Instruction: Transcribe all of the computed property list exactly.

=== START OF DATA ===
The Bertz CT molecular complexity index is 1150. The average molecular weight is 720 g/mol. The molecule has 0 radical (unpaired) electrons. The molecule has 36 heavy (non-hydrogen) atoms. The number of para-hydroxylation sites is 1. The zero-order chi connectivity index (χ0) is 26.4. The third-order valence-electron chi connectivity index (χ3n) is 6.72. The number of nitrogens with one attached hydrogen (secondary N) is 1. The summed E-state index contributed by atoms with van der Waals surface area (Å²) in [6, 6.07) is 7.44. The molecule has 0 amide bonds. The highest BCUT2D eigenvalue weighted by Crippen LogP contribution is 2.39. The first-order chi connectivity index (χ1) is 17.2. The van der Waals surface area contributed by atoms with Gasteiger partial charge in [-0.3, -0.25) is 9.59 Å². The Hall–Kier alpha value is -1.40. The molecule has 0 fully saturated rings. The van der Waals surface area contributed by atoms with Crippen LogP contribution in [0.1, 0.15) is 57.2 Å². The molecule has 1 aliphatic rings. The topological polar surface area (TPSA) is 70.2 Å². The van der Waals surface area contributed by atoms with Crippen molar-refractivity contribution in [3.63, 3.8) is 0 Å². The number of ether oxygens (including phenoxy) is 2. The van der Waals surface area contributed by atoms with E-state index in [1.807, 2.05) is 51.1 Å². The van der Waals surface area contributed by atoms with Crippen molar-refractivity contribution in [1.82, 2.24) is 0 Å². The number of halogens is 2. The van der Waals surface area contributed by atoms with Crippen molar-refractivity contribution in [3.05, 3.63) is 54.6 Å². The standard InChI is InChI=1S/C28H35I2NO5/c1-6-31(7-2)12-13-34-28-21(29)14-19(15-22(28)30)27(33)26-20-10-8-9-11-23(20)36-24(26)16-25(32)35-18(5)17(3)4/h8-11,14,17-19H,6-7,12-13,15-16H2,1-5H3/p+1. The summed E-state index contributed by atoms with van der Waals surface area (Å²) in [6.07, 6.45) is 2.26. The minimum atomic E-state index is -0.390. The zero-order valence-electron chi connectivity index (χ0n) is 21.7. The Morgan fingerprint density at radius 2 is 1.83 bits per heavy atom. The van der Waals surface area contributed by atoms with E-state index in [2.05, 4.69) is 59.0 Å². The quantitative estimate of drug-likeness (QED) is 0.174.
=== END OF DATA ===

The Bertz CT molecular complexity index is 1150. The average molecular weight is 720 g/mol. The molecule has 0 radical (unpaired) electrons. The molecule has 36 heavy (non-hydrogen) atoms. The number of para-hydroxylation sites is 1. The zero-order chi connectivity index (χ0) is 26.4. The third-order valence-electron chi connectivity index (χ3n) is 6.72. The number of nitrogens with one attached hydrogen (secondary N) is 1. The summed E-state index contributed by atoms with van der Waals surface area (Å²) in [6, 6.07) is 7.44. The molecule has 0 amide bonds. The highest BCUT2D eigenvalue weighted by Crippen LogP contribution is 2.39. The first-order chi connectivity index (χ1) is 17.2. The van der Waals surface area contributed by atoms with Gasteiger partial charge in [-0.3, -0.25) is 9.59 Å². The Hall–Kier alpha value is -1.40. The molecule has 0 fully saturated rings. The van der Waals surface area contributed by atoms with Crippen LogP contribution in [0.1, 0.15) is 57.2 Å². The molecule has 1 aliphatic rings. The topological polar surface area (TPSA) is 70.2 Å². The van der Waals surface area contributed by atoms with Crippen molar-refractivity contribution in [3.63, 3.8) is 0 Å². The number of ether oxygens (including phenoxy) is 2. The van der Waals surface area contributed by atoms with E-state index in [1.807, 2.05) is 51.1 Å². The van der Waals surface area contributed by atoms with Crippen molar-refractivity contribution in [1.82, 2.24) is 0 Å². The number of halogens is 2. The van der Waals surface area contributed by atoms with Crippen molar-refractivity contribution in [3.05, 3.63) is 54.6 Å². The standard InChI is InChI=1S/C28H35I2NO5/c1-6-31(7-2)12-13-34-28-21(29)14-19(15-22(28)30)27(33)26-20-10-8-9-11-23(20)36-24(26)16-25(32)35-18(5)17(3)4/h8-11,14,17-19H,6-7,12-13,15-16H2,1-5H3/p+1. The summed E-state index contributed by atoms with van der Waals surface area (Å²) in [6.07, 6.45) is 2.26. The minimum atomic E-state index is -0.390. The zero-order valence-electron chi connectivity index (χ0n) is 21.7. The Morgan fingerprint density at radius 2 is 1.83 bits per heavy atom. The van der Waals surface area contributed by atoms with E-state index in [2.05, 4.69) is 59.0 Å². The quantitative estimate of drug-likeness (QED) is 0.174.